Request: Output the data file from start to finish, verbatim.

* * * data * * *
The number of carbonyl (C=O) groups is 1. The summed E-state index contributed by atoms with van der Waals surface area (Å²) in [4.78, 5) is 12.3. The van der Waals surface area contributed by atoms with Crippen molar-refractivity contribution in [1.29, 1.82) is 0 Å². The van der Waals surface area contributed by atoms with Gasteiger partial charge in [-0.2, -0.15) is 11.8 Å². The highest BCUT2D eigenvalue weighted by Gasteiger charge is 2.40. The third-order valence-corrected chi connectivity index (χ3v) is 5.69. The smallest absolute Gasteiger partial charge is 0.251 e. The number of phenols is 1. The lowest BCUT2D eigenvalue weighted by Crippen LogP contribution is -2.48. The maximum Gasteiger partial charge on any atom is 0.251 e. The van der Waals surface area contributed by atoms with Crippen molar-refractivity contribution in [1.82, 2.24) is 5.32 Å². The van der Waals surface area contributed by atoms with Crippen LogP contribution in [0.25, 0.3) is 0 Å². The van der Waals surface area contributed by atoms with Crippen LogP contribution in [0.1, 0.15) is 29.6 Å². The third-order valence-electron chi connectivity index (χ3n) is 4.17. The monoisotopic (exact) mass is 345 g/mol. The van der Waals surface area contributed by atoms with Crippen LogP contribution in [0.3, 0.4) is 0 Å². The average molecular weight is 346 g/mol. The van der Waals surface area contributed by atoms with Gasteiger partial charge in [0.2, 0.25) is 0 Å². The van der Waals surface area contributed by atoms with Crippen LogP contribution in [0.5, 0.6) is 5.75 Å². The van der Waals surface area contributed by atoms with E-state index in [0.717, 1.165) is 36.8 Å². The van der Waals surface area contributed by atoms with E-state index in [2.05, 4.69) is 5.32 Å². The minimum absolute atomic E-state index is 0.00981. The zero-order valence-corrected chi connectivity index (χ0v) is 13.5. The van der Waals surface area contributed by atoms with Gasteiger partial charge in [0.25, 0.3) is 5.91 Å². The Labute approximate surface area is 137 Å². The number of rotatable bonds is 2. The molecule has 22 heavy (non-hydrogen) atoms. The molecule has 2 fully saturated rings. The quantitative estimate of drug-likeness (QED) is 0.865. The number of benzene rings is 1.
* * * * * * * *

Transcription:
The number of carbonyl (C=O) groups is 1. The summed E-state index contributed by atoms with van der Waals surface area (Å²) in [4.78, 5) is 12.3. The van der Waals surface area contributed by atoms with Crippen molar-refractivity contribution in [1.29, 1.82) is 0 Å². The van der Waals surface area contributed by atoms with Gasteiger partial charge in [-0.2, -0.15) is 11.8 Å². The highest BCUT2D eigenvalue weighted by Gasteiger charge is 2.40. The third-order valence-corrected chi connectivity index (χ3v) is 5.69. The smallest absolute Gasteiger partial charge is 0.251 e. The number of phenols is 1. The lowest BCUT2D eigenvalue weighted by Crippen LogP contribution is -2.48. The maximum Gasteiger partial charge on any atom is 0.251 e. The van der Waals surface area contributed by atoms with Crippen molar-refractivity contribution in [1.82, 2.24) is 5.32 Å². The van der Waals surface area contributed by atoms with Crippen LogP contribution in [0.25, 0.3) is 0 Å². The van der Waals surface area contributed by atoms with Crippen LogP contribution in [0.1, 0.15) is 29.6 Å². The third-order valence-electron chi connectivity index (χ3n) is 4.17. The monoisotopic (exact) mass is 345 g/mol. The van der Waals surface area contributed by atoms with Crippen LogP contribution in [0.3, 0.4) is 0 Å². The average molecular weight is 346 g/mol. The van der Waals surface area contributed by atoms with Gasteiger partial charge in [0.2, 0.25) is 0 Å². The van der Waals surface area contributed by atoms with Crippen LogP contribution in [0.5, 0.6) is 5.75 Å². The van der Waals surface area contributed by atoms with E-state index in [0.717, 1.165) is 36.8 Å². The van der Waals surface area contributed by atoms with E-state index in [2.05, 4.69) is 5.32 Å². The minimum absolute atomic E-state index is 0.00981. The zero-order valence-corrected chi connectivity index (χ0v) is 13.5. The van der Waals surface area contributed by atoms with Gasteiger partial charge in [0.25, 0.3) is 5.91 Å². The Labute approximate surface area is 137 Å². The number of rotatable bonds is 2. The molecule has 22 heavy (non-hydrogen) atoms. The molecule has 2 fully saturated rings. The quantitative estimate of drug-likeness (QED) is 0.865. The number of benzene rings is 1.